Heading up the NestWatch program at the General Motors Technical Center in Warren, Michigan, has been a rewarding, eye-opening experience. Rewards include working with others on the wildlife habitat committee at a deeper level, learning in much greater detail the workings of a nest, and thinking more day-to-day about birds nesting on the work campus, both in natural nests and in bird houses.
As I kicked off the NestWatch program, I was quickly connected to the tools available to support the site’s activities. It’s more than just diving into the website and entering data. By connecting with the NestWatch Project Leader directly, I found the program has ample support from the staff at Cornell. There is someone there to answer questions, join you on the first training or kickoff meeting through a teleconference, and provide interesting materials to communicate the program to people in the office. The strong support made launching our program much easier, but you really need to know to ask for this if you are trying to involve a new, widespread group of people in volunteering to contribute data to NestWatch. The success of the team really started by leveraging the resources available from Cornell.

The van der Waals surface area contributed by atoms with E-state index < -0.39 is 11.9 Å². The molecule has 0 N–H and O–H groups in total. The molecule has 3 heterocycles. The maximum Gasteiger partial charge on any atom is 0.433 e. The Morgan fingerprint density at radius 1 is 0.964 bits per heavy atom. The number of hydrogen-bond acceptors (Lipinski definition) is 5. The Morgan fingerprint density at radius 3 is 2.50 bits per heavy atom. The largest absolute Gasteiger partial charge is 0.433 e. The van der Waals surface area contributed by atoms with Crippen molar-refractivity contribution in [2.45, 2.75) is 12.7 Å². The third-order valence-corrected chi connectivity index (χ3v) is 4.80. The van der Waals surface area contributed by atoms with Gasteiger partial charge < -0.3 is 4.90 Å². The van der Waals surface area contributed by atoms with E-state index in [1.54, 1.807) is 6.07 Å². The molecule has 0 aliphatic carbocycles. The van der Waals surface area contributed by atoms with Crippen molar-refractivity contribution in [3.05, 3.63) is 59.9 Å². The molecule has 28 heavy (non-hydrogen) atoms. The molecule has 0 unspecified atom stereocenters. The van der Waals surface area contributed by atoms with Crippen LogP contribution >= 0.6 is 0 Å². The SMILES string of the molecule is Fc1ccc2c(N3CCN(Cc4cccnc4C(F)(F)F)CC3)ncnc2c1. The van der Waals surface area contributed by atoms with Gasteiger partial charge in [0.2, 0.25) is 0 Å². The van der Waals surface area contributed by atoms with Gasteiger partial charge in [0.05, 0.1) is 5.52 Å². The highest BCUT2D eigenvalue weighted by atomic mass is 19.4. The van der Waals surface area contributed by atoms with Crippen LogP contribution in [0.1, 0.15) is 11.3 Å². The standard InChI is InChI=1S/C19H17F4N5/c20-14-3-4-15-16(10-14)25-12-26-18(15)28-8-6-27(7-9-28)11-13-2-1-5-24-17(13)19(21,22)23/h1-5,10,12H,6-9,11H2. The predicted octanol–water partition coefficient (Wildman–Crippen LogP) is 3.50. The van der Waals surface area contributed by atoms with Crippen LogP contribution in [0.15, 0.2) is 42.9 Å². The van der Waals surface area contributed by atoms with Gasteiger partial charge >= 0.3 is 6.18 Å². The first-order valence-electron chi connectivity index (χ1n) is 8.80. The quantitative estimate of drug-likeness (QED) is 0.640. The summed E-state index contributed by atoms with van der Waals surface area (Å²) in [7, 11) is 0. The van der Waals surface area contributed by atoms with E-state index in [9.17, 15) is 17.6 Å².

More people than I could have imagined have participated in the NestWatch program. In the past, with citizen science projects like eBird, I had worked largely at an individual level. With NestWatch, the program worked really well as a group project. People that love nature photography, those that like getting their hands dirty building bird houses, and even managers who enjoy nature all teamed up to play roles in monitoring nests at the site. These people all came out to play their part on the team, and it has really helped to deepen the connection to the team working on the habitat committee.
I never imagined, back when I was checking the two bird houses and finding House Sparrows, that I would be writing about the success of a team that has, just in our third year, monitored the return of Cliff Swallows to nest, watched a Red-Tailed Hawk chick fledge from a nest, and teamed up to name and band Peregrine Falcons on the company’s engineering campus.